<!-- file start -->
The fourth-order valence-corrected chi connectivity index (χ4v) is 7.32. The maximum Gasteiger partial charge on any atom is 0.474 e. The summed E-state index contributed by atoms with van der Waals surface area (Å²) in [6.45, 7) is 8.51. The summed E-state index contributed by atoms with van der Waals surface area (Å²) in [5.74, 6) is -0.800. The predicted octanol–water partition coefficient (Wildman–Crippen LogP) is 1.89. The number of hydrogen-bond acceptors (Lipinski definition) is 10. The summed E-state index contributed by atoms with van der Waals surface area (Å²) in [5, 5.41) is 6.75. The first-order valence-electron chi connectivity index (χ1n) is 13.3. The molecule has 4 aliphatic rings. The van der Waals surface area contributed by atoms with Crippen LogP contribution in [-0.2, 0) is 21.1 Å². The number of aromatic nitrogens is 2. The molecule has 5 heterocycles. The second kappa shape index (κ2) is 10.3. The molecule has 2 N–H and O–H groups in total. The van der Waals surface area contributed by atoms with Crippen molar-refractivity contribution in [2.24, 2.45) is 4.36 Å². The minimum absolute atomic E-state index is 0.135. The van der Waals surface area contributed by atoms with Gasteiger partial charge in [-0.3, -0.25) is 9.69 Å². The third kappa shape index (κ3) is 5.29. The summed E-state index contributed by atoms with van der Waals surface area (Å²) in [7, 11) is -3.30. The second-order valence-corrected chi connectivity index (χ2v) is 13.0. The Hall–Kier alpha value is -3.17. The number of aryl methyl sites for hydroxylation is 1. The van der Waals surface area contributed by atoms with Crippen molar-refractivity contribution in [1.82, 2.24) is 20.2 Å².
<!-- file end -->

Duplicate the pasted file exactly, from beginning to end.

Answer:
The fourth-order valence-corrected chi connectivity index (χ4v) is 7.32. The maximum Gasteiger partial charge on any atom is 0.474 e. The summed E-state index contributed by atoms with van der Waals surface area (Å²) in [6.45, 7) is 8.51. The summed E-state index contributed by atoms with van der Waals surface area (Å²) in [5.74, 6) is -0.800. The predicted octanol–water partition coefficient (Wildman–Crippen LogP) is 1.89. The number of hydrogen-bond acceptors (Lipinski definition) is 10. The summed E-state index contributed by atoms with van der Waals surface area (Å²) in [5, 5.41) is 6.75. The first-order valence-electron chi connectivity index (χ1n) is 13.3. The molecule has 4 aliphatic rings. The van der Waals surface area contributed by atoms with Crippen LogP contribution in [-0.2, 0) is 21.1 Å². The number of aromatic nitrogens is 2. The molecule has 5 heterocycles. The second kappa shape index (κ2) is 10.3. The molecule has 2 N–H and O–H groups in total. The van der Waals surface area contributed by atoms with Crippen molar-refractivity contribution in [2.24, 2.45) is 4.36 Å². The minimum absolute atomic E-state index is 0.135. The van der Waals surface area contributed by atoms with Gasteiger partial charge in [-0.3, -0.25) is 9.69 Å². The third kappa shape index (κ3) is 5.29. The summed E-state index contributed by atoms with van der Waals surface area (Å²) in [7, 11) is -3.30. The second-order valence-corrected chi connectivity index (χ2v) is 13.0. The Hall–Kier alpha value is -3.17. The number of aryl methyl sites for hydroxylation is 1. The van der Waals surface area contributed by atoms with Crippen molar-refractivity contribution in [1.82, 2.24) is 20.2 Å².